The Groundsman

April 2015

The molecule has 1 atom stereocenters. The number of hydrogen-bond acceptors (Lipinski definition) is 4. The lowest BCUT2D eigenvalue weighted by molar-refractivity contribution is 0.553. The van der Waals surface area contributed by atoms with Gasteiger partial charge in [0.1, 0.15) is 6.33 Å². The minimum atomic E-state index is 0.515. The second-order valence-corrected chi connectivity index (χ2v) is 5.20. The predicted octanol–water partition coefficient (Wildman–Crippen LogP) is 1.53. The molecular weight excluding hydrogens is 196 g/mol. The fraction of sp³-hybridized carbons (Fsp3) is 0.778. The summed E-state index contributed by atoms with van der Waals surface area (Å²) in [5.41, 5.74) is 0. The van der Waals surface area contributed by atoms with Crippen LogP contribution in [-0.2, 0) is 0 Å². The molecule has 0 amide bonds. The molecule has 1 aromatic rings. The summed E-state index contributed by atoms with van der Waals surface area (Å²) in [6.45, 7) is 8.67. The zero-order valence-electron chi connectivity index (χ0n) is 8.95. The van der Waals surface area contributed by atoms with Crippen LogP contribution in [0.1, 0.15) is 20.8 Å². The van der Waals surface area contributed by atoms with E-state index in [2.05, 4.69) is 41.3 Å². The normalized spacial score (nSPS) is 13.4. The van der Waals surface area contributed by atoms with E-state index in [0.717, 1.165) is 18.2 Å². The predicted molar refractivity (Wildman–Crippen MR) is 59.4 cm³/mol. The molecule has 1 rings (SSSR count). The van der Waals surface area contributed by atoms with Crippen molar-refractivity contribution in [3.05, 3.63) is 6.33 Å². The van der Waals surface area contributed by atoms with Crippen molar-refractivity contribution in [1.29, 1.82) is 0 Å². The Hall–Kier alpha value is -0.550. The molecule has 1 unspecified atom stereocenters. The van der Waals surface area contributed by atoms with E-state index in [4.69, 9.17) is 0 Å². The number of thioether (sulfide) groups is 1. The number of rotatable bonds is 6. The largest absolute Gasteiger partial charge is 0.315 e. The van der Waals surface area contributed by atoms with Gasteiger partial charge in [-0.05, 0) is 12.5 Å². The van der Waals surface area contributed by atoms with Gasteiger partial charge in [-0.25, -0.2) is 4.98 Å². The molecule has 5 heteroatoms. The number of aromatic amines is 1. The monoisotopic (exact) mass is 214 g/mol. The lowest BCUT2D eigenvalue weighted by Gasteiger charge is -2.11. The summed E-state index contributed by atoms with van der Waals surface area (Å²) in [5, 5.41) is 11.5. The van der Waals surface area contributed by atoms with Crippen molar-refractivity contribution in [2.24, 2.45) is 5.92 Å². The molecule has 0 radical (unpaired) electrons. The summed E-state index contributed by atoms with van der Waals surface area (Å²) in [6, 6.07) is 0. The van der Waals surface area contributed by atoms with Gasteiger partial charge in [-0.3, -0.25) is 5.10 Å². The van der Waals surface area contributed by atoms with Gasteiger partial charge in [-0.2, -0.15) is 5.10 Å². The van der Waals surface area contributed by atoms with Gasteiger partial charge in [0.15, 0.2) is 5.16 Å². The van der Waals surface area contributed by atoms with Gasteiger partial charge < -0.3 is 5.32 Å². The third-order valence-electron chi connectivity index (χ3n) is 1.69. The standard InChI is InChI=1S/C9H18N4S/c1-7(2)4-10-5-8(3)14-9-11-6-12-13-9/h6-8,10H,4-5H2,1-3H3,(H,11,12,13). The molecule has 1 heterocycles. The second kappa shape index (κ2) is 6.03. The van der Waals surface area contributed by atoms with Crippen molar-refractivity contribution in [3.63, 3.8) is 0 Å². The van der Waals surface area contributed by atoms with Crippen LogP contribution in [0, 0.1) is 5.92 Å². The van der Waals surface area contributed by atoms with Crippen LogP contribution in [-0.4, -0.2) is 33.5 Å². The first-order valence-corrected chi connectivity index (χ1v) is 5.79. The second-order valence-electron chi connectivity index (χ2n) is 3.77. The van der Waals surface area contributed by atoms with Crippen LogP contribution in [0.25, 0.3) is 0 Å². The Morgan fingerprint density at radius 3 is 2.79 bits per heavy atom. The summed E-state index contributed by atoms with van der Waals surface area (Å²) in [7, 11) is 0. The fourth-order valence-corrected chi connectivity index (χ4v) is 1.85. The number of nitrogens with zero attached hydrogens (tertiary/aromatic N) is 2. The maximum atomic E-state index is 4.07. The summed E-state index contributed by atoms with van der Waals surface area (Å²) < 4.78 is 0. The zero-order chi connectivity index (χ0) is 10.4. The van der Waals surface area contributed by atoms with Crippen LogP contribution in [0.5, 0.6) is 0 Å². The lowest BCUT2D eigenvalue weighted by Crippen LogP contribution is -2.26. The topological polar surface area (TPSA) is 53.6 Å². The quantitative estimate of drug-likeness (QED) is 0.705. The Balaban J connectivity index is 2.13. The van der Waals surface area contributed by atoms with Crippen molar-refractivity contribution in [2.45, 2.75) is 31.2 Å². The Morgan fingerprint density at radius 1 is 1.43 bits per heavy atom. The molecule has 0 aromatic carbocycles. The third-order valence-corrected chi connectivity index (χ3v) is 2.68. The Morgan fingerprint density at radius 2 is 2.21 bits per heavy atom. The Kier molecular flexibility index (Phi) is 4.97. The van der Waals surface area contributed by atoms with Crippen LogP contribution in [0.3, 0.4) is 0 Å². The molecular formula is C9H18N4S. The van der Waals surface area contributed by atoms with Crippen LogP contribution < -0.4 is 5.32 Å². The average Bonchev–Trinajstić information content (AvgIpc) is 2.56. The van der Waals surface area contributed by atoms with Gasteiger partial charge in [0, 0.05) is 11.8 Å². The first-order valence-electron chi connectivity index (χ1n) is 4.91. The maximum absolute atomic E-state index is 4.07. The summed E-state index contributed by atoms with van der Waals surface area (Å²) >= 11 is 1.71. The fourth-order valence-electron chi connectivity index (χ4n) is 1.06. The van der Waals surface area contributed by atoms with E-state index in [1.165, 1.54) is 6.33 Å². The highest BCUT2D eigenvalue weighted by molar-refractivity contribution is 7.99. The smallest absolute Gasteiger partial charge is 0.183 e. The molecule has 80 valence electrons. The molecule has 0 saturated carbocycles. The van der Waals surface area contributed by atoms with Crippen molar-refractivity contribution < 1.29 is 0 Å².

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Visit for more information and digital editions IOG BEST PRACTICE 17 the Groundsman April 2015 In addition to 14 youth teams, eight adult male and three adult female teams, the club is host to nine mini soccer, six 9 x 9 and two disability teams, and the ground is used weekly by De Montfort University teams, the South Leicestershire FC College, Leicestershire Fire Brigade teams and various local youth leagues for cup finals. Bob, a retired police officer, is chairman of the club that was established in 1968, and he has been involved in the pitch care duties for the past 25 years. "Working shift systems in the past enabled me to come down to the club and jump on a mower for some much-needed stress relief," says the 64-year-old. "In those early days I used a small tractor and an ageing three-gang mower, and we would sand dress the pitches by hand-spading four-tonne loads from a trailer." Things are a lot different today with the club having an impressive collection of maintenance machinery (see panel, below). "Certainly in my early days with the police I was the community police officer and therefore naturally got involved with youth work. The local estate was adorned with lots of 'no ball games' signs so the kids who wanted to play football needed somewhere to go. It was our mission, therefore, to provide adequate facilities. I often wonder what would have happened to the likes of Gary Lineker if our standard of football pitches wasn't here for them." With no formal groundsmanship training, Bob firmly believes that, like most things in life, "you either have a natural knack for it, or you don't..." "It is curious but groundsmen seem to instinctively know when the pitch needs some fertiliser, for example," he says. "Groundsmanship is a vocation, like being a policeman I suppose. The job becomes part of you; you have a love for it." That said, he is also keen to point out that there is no shortage of information about the 'science' of turf care, not least from the technical reps who regularly visit. The club has six adult 11 v 11 pitches, one also accommodating a 9 v 9 pitch, an additional 9 v 9 pitch and three 7 v 7/5 v 5 pitches. Two are floodlit; the main pitch has drainage at 7m centres, and there is an irrigation system with six take-off points fed from a 6,000-gallon tank. All pitches undergo regular BLEC Groundbreaker treatment (to a depth of 7inches) at least twice a year as part of the pitch maintenance programme. All are overseeded with Limagrain MM60 and kept at 1.5 inches high. Around 300 tonnes of sand is laid on them every year. Forty three teams use Aylestone Park FC sports facilities, including three adult women's teams Aylestone Park FC's Bob Stretton and Nathan Cramp have at their disposal: • 72hp MM 70 Kubota tractor with front loader, and a John Deere 4300 tractor • Three-point linkage machines – BLEC Aerovator with seed attachment, BLEC 1.8m Groundbreaker, Mourano 1.2 vibratory seeder • Three Wessex rotary roller mowers (2m, 2.4m and 3m Proline), plus two pedestrian rotor mowers • SISIS Maxi Slitter and SISIS roller and brush twin-play. Aylestone Park FC has a trading arm that for the past 10 years has been offering this machinery (and the services of Nathan and Bob) on a contracting basis to local sites, "at a fraction of the cost" they could pay. "Nobody around here 10 years ago would have their pitches fertilsed, but they clearly see the benefits of regular weeding, seeding and feeding," says Bob. Machinery Matters t

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